By DOUG GRAVES
COLUMBUS, Ohio — Traditionally, organizing a grain storage rescue training and education program for firefighters and other emergency first responders was no easy task.
But thanks to a group of five Ohio State University seniors in the Department of Food, Agricultural and Biological Engineering, grain rescue training has become much more feasible.
Over the past eight months, the students and their advisors have designed and built a Community Agriculture Rescue Trailer, or CART, that includes all the equipment needed for grain storage rescue training in one mobile unit. The Grain CART was first unveiled at last month’s Farm Science Review during a series of daily grain rescue demonstrations.
“To have a mobile training unit is much better than what we’ve had in the past,” said Dr. Dee Jepsen, OSU extension state agricultural safety and health specialist. “We can just pull it in, conduct training for a weekend or even a day, then move it out and be done. It’s quite a project, and we’re so excited about it.”
The Grain CART was designed in partnership with the Ohio Fire Academy and with contributions from a number of agribusinesses. Mounted on a 40-foot flatbed trailer, it includes a grain bin, grain leg, gravity wagon and other training essentials.
OSU students who made the CART a reality were Jonathan Francis, Steven Bostelman, Dustin Elder, Kyle Lahna and Michael Damschroder. These students, along with five academic advisors, eight industry advisors and 17 industry sponsors, worked diligently for nearly a year to have it completed this fall.
“I offered this project to many others as a senior design project, and I didn’t get anyone to take on this project the past three years because this one didn’t have the appeal that other projects did,” Jepsen said. “But this one caught the idea of these five, and all are farm boys.
“They took it upon themselves with no template to work from. They did it all from scratch and the only money we have in this thing is their time.”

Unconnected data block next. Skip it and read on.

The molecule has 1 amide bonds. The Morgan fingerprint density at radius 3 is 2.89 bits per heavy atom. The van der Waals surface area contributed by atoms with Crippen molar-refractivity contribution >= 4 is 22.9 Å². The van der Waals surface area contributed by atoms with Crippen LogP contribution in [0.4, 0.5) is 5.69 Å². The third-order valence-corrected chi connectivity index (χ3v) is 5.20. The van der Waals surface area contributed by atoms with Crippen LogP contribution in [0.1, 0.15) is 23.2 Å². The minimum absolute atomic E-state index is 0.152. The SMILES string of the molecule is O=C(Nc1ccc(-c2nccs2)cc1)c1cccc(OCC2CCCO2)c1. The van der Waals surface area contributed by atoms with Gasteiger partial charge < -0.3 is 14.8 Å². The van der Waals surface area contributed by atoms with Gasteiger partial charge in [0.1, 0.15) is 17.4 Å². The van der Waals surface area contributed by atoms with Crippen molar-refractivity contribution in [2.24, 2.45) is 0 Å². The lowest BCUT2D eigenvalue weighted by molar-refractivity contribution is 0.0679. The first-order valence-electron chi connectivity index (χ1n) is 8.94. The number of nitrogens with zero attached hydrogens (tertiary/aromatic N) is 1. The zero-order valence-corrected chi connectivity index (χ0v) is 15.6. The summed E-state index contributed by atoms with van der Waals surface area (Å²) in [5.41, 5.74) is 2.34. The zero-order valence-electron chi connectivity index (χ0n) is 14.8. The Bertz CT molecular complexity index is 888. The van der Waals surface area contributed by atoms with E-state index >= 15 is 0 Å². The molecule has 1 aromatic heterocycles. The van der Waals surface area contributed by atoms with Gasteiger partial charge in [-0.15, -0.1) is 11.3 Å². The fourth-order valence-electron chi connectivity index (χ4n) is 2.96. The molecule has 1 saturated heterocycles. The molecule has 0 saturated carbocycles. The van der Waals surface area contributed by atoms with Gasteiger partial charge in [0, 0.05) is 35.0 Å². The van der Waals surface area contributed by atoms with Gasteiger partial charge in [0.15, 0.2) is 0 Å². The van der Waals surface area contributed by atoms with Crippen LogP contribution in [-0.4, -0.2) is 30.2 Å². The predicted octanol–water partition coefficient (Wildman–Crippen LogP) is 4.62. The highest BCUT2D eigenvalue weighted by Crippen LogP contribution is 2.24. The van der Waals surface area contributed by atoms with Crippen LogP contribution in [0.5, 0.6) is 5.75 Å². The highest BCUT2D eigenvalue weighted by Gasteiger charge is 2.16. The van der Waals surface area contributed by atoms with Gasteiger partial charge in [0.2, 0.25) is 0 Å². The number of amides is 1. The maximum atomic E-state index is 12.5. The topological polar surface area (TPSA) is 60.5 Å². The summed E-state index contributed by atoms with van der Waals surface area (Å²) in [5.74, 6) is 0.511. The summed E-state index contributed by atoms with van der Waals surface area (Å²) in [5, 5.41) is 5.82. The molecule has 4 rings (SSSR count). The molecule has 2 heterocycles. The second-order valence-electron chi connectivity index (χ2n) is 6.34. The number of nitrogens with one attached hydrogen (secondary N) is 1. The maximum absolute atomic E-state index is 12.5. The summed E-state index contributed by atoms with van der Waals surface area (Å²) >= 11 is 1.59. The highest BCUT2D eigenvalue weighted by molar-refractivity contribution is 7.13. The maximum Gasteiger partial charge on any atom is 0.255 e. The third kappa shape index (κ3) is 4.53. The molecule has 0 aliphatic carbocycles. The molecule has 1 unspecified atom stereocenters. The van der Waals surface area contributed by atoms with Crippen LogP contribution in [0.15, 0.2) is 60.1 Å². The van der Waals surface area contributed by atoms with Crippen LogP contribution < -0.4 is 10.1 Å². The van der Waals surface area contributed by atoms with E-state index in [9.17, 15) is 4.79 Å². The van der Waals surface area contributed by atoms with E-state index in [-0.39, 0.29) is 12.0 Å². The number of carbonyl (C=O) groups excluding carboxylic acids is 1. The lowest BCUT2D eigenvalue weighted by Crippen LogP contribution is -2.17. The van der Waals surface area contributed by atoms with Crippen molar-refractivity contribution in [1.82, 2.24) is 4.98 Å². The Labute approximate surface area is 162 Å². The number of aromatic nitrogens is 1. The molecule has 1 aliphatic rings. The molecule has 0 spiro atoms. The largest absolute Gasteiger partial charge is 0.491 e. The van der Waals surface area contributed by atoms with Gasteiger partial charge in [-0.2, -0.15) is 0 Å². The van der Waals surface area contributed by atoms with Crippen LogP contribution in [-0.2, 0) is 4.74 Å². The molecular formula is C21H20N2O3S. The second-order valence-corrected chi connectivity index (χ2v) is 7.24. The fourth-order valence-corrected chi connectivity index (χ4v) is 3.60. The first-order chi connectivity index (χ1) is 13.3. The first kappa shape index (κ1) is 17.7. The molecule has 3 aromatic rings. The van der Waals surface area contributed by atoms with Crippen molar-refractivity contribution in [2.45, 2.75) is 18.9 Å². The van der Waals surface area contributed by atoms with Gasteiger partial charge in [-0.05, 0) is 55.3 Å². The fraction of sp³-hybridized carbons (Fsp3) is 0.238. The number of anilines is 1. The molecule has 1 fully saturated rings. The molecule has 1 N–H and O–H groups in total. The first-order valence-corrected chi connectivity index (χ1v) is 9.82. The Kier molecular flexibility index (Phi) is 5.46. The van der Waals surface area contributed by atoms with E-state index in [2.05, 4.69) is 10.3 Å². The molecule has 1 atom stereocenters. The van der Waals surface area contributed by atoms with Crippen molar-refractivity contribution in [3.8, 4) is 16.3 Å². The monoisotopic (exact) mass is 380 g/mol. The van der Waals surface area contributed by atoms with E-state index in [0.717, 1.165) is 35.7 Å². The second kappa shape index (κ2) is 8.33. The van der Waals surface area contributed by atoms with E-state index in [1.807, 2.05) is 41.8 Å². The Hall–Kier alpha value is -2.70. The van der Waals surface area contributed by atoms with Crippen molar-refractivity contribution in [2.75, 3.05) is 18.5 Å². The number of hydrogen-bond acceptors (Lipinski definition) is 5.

The five began their work by contacting industry sponsors and asking a multitude of questions. Those same sponsors came through with the needed tools and hardware to construct the CART.
All of the items (including gravity wagons, grain bins, grain legs, electric panels and more) were fabricated. In the end, the CART allows for the demonstration of grain engulfment, moving entanglements and other grain-related emergencies.
“They took this project seriously and they can be proud of their accomplishment,” Jepsen said. “The boys want to do a lot of educating with the CART and are now hoping to get contributions to help maintain it.”
The CART will now be used with the Ohio Fire Academy’s agricultural rescue direct delivery training modules, as well as extension’s grain bin rescue outreach education and awareness program.
“Communities can schedule to use the Grain CART for grain storage entrapment and entanglement rescue training directly through the Ohio Fire Academy,” Jepsen said. “Rescue personnel often request specific training in these unconventional rescue situations, where they have limited experience and limited knowledge of the agricultural conditions that exist.”
Anyone interested in requesting use of the CART can call Jepsen at 614-292-6008 or email firstname.lastname@example.org